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WEATHER

Adieu 162: Switzerland to retire telephone weather service from Monday

If you're still dialling 162 to get the weather forecast, there are some clouds on the horizon.

A rotary phone in a red telephone box
Calling 162 will no longer get you the weather report, from November 1st onwards. Photo by Antoine Barrès on Unsplash

Dialing 162 on the phone to hear the latest weather forecast — the service that has been in use for 30 years —  will no longer be possible from November 1st.

Due to lack of interest, Switzerland’s official weather service, MeteoSchweiz, has decided to discontinue its telephone service.

In an update on the MeteoSchweiz website, the agency confirmed the number would be given a “well-deserved retirement”. 

“With the increasing popularity of alternative information channels such as the MeteoSwiss website and the MeteoSwiss app, the use of 162 has been declining for a long time. The current usage figures and comparatively high operating costs led to the decision to discontinue the number 162 at the end of this month.”

To be maintained, three-digit phone numbers must be used by a large audience, at least several million per year.

Swiss bureaucracy: Ten tasks you can do online in Vaud

But in 2020, barely 350,000 calls were received on the automated service — down from about 7 million in the early 2000s.

One of the main reasons for the drop in callers is the ease of getting weather forecasts on smartphones or online.

Those who want to make sure they continue to get their info directly from MeteoSchweiz can still do so relatively easily however, as the website and app provide up to date coverage of the latest weather in cities towns and villages all across Switzerland. 

The weather is available in English, as well as in each of Switzerland’s national languages. 

Short numbers themselves are set to be phased out over the coming 14 months, with the Federal Office of Communications (OFCOM) ruling that all (except emergency numbers) will be phased out by the 1st of January 2023.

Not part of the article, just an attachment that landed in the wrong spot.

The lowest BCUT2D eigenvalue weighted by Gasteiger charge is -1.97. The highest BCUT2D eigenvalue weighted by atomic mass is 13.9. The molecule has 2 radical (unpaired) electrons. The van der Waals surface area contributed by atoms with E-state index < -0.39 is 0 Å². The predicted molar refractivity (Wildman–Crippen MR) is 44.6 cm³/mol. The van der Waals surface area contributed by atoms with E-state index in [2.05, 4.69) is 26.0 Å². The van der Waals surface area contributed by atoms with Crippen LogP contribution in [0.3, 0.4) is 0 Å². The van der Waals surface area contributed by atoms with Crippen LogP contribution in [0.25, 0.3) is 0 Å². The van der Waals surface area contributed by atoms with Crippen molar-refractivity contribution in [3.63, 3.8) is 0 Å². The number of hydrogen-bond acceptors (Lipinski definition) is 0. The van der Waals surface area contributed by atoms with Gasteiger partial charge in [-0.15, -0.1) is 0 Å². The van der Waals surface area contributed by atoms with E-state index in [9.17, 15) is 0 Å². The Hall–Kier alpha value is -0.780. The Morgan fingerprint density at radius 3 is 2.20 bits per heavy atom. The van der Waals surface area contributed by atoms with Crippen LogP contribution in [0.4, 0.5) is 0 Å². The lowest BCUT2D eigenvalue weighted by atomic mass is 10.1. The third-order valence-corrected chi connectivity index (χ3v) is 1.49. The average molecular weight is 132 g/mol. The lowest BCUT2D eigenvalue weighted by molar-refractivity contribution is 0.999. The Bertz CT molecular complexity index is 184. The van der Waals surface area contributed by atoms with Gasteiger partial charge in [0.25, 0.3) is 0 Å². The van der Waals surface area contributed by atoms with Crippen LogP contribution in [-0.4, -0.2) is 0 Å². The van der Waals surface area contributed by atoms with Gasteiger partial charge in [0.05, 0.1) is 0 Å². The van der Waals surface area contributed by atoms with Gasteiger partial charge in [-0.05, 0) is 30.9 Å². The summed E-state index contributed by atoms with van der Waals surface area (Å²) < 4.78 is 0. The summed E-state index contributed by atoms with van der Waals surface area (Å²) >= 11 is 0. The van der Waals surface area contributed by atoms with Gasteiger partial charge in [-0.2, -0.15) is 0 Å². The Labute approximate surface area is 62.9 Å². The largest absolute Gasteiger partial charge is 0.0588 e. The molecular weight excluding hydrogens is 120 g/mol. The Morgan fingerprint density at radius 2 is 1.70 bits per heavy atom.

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WEATHER

Climate crisis: Swiss lakes at lowest-ever August levels

Some of Switzerland's best-known lakes are at their lowest level ever for August after a dry year so far in 2022, the environment ministry said on Wednesday.

Climate crisis: Swiss lakes at lowest-ever August levels

Some of Switzerland’s best-known lakes are at their lowest level ever for August after a dry year so far in 2022, the environment ministry said on Wednesday.

At the same time, discharge levels on the Rhine, one of Europe’s major rivers which starts in the Swiss Alps, have never been so low in August since records began.

“There is a low water situation in Switzerland, especially on the central plateau and in the southern part of Ticino,” the country’s southernmost canton, said Michele Oberhansli, from the Federal Office for the Environment’s hydrology division.

READ ALSO: Water flown in by helicopter: How Switzerland has been hit by drought

“The reason for the existing situation is a precipitation deficit in the whole year of 2022, which affects the whole of Switzerland, as well as many other European countries,” she told AFP.

Soil moisture is down across the country and drought is affecting forests and agriculture, she said.

Lakes Constance, Lucerne, Lugano and Walen “are currently recording water levels that have never been so low in an August month since measurements began”, said Oberhansli.

Meanwhile Lakes Zug and Maggiore “continue to show values well below average”.

The shores of Lake Maggiore mark the lowest point in Switzerland, normally at 193 metres above sea level.

READ ALSO: MAP: The Swiss regions in danger of wildfires and the measures in place to avoid them

Except the lakes in the Jura region in the northwest and Lake Thun, the levels of all the other larger Swiss lakes are also below the long-term average.

Rivers down, glaciers melting

Meanwhile many Swiss rivers are recording readings that only occur once every two to 20 years.

“Discharge values on the Reuss and Rhine have never been so low since measurements began in August,” said Oberhansli.

The hydrologist said rain over the coming days should “slightly alleviate” the low water and drought levels, but would “not yet be sufficient to ease the overall situation”.

Following a dry winter, the summer heatwaves hitting Europe have been catastrophic for Switzerland’s Alpine glaciers, which have been melting at an accelerated rate.

READ ALSO: IN PICTURES: Runners take on Swiss glacier race despite melt

A layer of ice — 15 metres thick in 2012 — has covered the Tsanfleuron Pass between two glaciers since at least the Roman era.

But most of it has gone and the ice on the pass will have melted away completely by the end of September, a ski resort said last week.

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